My insight that I have these habits does not negate the fact that real discrimination happens and that I and other black people suffer when it does. For me, that is a fact of life and if you don’t believe it, I have a long list of resources to help you with that one. What I realized was that I was not always skilled at knowing when the real discrimination was happening (and needs to be fought) and when I was protecting myself from feeling pain that had little, if anything, to do with my race. This was not about “playing race cards” or any other such nonsense. It was about learning to be skillful in separating my authentic but incorrect belief that I was suffering because of discrimination from really suffering from discrimination.

I felt like I was beginning to have an experience of myself as larger that only being a member of my racial group. I realized that with expanding and deeper understand of history and culture, my blackness was becoming a huge and nourishing vessel in which to live. And as I said, it helped me in many ways. What I was beginning to explore was that there may have been an even larger, more nourishing vessel in which I was embedded. I was beginning to understand in a much more profound way that I was more than my race. That was lesson one in learning to be black.

Walking In Traffic

Wednesday, December 8th, 2010

Hanoi Traffic

In Hanoi, there are millions of motor scooters in the streets and not so much traffic management.  You get across the busy thoroughfare by simply walking into it.  If you wait for an opening in traffic, often you would never be able to get across the street.  So the new skill I learned is to just walk into oncoming traffic…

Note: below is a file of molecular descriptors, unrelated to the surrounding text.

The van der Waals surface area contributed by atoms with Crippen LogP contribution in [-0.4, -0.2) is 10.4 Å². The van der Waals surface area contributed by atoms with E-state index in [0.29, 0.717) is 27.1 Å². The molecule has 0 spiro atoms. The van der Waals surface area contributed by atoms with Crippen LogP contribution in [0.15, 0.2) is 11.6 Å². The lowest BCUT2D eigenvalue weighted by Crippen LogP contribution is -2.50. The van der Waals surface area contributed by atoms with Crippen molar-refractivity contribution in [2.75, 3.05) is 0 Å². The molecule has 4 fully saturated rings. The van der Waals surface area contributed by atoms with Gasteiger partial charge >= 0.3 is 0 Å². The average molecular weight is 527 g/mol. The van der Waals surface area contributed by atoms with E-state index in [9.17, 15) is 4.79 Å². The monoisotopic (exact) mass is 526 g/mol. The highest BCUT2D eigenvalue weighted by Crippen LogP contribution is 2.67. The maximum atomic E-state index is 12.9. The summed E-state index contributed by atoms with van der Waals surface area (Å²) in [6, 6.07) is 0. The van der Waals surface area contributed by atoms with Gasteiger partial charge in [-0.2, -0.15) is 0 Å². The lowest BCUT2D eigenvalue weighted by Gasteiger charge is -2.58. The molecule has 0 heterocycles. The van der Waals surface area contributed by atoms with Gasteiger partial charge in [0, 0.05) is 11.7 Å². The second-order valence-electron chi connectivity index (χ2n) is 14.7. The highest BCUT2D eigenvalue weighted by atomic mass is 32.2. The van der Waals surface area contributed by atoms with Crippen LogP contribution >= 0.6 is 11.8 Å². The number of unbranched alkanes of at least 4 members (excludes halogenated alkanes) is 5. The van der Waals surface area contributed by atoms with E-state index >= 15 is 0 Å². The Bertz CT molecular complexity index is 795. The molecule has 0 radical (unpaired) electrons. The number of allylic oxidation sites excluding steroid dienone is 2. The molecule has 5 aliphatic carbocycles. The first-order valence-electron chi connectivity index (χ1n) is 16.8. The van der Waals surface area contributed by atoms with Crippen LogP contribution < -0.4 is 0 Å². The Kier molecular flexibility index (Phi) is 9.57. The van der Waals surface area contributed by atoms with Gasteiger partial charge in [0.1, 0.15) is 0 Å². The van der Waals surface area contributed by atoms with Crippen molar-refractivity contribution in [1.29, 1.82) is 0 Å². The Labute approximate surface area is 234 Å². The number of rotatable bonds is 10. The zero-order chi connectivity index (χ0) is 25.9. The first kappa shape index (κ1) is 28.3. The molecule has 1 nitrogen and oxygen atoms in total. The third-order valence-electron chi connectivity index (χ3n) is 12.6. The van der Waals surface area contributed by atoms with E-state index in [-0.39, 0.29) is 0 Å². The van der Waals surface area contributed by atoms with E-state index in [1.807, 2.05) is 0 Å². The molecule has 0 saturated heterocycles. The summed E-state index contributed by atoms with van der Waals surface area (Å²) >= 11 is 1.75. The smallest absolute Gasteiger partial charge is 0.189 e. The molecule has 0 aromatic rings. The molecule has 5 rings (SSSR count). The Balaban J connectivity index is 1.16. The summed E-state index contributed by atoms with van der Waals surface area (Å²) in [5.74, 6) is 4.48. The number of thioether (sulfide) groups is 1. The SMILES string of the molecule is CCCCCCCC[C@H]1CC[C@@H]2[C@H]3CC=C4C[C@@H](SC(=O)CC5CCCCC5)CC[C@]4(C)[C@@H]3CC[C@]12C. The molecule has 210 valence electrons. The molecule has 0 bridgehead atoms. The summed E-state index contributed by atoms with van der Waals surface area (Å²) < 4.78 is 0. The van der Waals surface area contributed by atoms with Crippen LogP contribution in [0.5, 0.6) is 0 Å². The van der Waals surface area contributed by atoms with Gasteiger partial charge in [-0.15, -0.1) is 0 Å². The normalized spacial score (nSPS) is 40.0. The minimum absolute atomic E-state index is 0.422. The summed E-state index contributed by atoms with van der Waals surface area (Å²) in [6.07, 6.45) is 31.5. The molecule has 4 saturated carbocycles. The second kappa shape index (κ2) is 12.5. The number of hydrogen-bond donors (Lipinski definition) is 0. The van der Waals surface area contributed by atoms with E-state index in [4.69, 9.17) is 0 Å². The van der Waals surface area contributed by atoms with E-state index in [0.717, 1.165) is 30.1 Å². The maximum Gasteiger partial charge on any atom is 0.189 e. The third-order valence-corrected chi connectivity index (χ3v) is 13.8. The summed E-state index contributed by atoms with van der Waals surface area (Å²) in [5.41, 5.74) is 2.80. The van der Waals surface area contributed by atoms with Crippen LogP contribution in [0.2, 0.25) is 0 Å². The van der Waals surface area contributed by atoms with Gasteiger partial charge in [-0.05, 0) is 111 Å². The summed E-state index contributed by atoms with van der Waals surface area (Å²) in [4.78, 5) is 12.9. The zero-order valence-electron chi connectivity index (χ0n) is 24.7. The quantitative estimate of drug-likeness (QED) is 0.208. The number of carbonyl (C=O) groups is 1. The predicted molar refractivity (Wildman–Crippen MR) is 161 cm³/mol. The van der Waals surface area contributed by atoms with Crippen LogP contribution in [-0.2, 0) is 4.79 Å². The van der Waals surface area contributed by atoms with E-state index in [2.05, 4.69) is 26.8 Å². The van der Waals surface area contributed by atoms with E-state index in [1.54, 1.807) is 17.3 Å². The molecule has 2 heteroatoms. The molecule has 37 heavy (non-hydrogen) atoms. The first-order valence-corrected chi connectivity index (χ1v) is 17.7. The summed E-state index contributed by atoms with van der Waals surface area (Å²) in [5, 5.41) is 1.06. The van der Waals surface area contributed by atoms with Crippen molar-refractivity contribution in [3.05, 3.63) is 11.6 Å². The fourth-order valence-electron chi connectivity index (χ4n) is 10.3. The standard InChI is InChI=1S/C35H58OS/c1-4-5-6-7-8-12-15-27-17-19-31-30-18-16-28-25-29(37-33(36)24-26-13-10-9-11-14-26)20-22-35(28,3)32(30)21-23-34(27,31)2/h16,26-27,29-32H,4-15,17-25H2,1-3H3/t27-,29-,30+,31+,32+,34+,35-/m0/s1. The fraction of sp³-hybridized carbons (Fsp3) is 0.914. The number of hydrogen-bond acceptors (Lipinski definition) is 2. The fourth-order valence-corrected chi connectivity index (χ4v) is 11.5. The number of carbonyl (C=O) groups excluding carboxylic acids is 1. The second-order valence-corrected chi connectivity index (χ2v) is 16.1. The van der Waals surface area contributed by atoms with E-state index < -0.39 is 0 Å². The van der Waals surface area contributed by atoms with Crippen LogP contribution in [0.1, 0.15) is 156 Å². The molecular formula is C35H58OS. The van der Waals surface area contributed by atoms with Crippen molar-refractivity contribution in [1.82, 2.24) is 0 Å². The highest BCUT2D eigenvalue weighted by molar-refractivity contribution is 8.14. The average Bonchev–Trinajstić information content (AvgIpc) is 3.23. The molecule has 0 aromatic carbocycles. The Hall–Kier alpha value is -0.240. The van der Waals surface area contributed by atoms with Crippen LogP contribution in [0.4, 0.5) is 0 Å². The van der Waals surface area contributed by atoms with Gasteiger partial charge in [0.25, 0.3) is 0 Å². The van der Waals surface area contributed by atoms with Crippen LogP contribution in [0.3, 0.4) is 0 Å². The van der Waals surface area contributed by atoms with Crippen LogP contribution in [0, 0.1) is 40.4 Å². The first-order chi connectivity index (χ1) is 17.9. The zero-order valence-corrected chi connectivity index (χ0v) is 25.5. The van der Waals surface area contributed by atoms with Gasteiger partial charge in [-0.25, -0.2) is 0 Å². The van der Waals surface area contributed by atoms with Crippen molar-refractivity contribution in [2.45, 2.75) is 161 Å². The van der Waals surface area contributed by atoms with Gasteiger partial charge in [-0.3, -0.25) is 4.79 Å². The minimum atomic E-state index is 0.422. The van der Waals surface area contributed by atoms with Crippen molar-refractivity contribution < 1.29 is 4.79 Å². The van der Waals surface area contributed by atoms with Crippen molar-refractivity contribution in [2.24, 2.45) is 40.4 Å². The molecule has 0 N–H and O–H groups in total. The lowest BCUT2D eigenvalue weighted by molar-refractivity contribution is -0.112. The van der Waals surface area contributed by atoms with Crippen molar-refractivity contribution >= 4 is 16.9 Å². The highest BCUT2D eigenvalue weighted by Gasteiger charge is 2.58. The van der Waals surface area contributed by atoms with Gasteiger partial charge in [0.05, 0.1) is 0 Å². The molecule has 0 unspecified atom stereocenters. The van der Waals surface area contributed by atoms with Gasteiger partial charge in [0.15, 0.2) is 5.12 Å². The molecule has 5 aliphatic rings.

I’m becoming way too comfortable traveling all over the world.  I’m on an excursion that began in Hanoi, Vietnam, and sends me to Paris and then Moscow in the space of three weeks. When I first traveled overseas, I remember that difficult and exciting time when you first have global encounters and it seems as though there is something new to learn every hour of every day.  But in my recent travels and global engagements, I had been feeling increasingly confident of my ability to navigate in different cultures, to manage both the logistics of getting around in places where I don’t know the language, for example, as well as to manage the emotion of being immersed in situations that are ambiguous and sometimes scary.  I learned to just walk into oncoming traffic.  And I felt good doing it.  I felt like I had mastered a new skill and with my new ability, I could afford to relax and daydream as I walked.  I wasn’t in danger.  I was untouchable.

Then I took a walk in Hanoi, about 1 kilometer, through bustling streets.  I was on my way to find a belt from a local mall (I thought I had packed everything) and as I walked, I noticed how chilly it was.  There was a cool breeze blowing off of Westlake where I was walking and I was a little underdressed.  The streets were generally narrow, but seemed to get more constricted when scooters and cars came zooming through at me, horns blaring (beeping horns are a way of life on the Hanoi motorways.  People just drive with their hands on the horn all the time).  There were vendors and kids and chickens and roosters all along the roads I walked (rarely was there a sidewalk) and there was all kinds of wet blotches in the road.  Not sure what they all were.  The air was full of exhaust and I started coughing a little.  As I walked the sun began to set and by the time I was halfway into the walk, it was dark.  The oncoming traffic became only oncoming bright lights and I was increasingly uneasy as I walked.  It was rush hour now and there was much more traffic on the road.  Suddenly, I was dodging bright-light-scooters and weird wet spots and horns constantly blaring, nervously looking in front of me and behind to make sure I wasn’t about to be swiped.  And all I can remember is the story I had heard from another visitor of a bloody accident he saw on the way in from the airport a few days earlier.